I thought that there was nothing special about Turner Contemporary when I first saw it. It didn’t speak to me or to its surroundings. It seemed aloof and arrogant; bland. I had to write about it but I felt I had nothing to say.
I went a second time, staying overnight, so as to experience it at different times of the day. I walked around the gallery; viewing it from different angles. But the longer I looked, the louder the silence grew.
Sitting some distance from the gallery, on a bench at the beach, my mind exhausted with the effort to make some sense of what I was looking at, I realised that the building does not have a message. Just like the sea, all it had to offer in that moment was its breathing presence. And in its presence I was breathing differently.
“Without being there, how do you know it works?” David Chipperfield said to us when we were gathered at his London office. “Voyeuristic ideas of architecture,” he added, “reflect our lack of confidence in experience.” It was for this purpose that I returned to Margate.
In architecture, experience is the movement of people around and through a building. The experience of its spatial presence and materiality, along with the engagement of the eye and the body, is what gives architecture its performative capacity. Architecture performs in the sense of the function it serves, it is responsive to the site, to the quality of the space. This engagement with a site can be seen as physical movement in a determinate space, whose characteristics – energy and quality – are influenced by its surroundings.
I spent the morning walking around the town, asking people about their experience of Turner Contemporary. The gallery evoked a range of reactions and readings. In most cases, they weren’t “fond of it” but had grown “used to it”’ An “ice factory” to one, “ghastly” in the view of another, and a “tin box” according to a fierce old lady I encountered.
Some questioned the need for an art gallery to begin with, but even those who agreed with it in principle, thought that the architecture was plain and disappointing. So I asked them, what had they expected? To go by public taste, the result would have been a structure partially submerged in water, looking something like a “whale” or a “lobster”.
At that point, the opinions of those I met were not helping. Evidently there was a contradiction, since those who disliked the building had been visiting it nonetheless.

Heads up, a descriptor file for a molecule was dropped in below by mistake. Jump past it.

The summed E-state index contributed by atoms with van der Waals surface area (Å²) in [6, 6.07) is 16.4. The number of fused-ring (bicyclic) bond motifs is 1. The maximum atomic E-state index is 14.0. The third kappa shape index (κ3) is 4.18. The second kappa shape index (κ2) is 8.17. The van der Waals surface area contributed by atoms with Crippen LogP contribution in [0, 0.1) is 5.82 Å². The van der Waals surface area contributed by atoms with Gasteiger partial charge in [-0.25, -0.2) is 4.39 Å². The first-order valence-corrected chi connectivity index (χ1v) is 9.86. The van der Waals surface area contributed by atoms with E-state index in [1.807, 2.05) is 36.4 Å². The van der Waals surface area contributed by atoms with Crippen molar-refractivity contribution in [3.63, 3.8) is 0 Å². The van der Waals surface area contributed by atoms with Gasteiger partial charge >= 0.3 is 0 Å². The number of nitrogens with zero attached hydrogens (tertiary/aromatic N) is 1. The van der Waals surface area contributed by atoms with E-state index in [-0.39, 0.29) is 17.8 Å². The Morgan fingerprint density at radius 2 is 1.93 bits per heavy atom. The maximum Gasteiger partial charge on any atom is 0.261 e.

The gallery, which at first doesn’t seem to quite fit, in fact gives a fresh lease of life to the quaint charm of Margate. The contemporary glass clad structure, which looks almost futuristic in its context, evokes the nostalgia of a traditional British coastline, and it is Margate that stands out as a living museum next to the gallery.
On Turner Contemporary’s launch, Austrian artist Willi Dorner brought his performance, ‘Bodies in Urban Spaces’, to Margate. His brightly clad performers ran around town to place their bodies in awkward acrobatic postures within selected spots. The intention of this trail was to point out the functional structures of the town and to highlight possibilities and restrictions placed on peoples’ movement. Audiences were at first irritated: in one of the videos of the performance posted online, a passer by calls them “bloody weirdos”. But by looking at strangers perform the town, engaging their bodies in unusual manners with the architecture, viewers were prompted to reflect on their surroundings. This was an invitation to the residents to walk their own streets afresh and establish a stronger relationship to their town.
Similarly, sitting in an awkward interstice between the sea and the town, Turner Contemporary negotiates its relationship with the two. The strong geometry of its etched glass skin melts into the hues of a north facing sea, an invisible horizon, and its enchanting light. Visitors, whether they agree with the design and form of the building or not, are drawn in by its presence.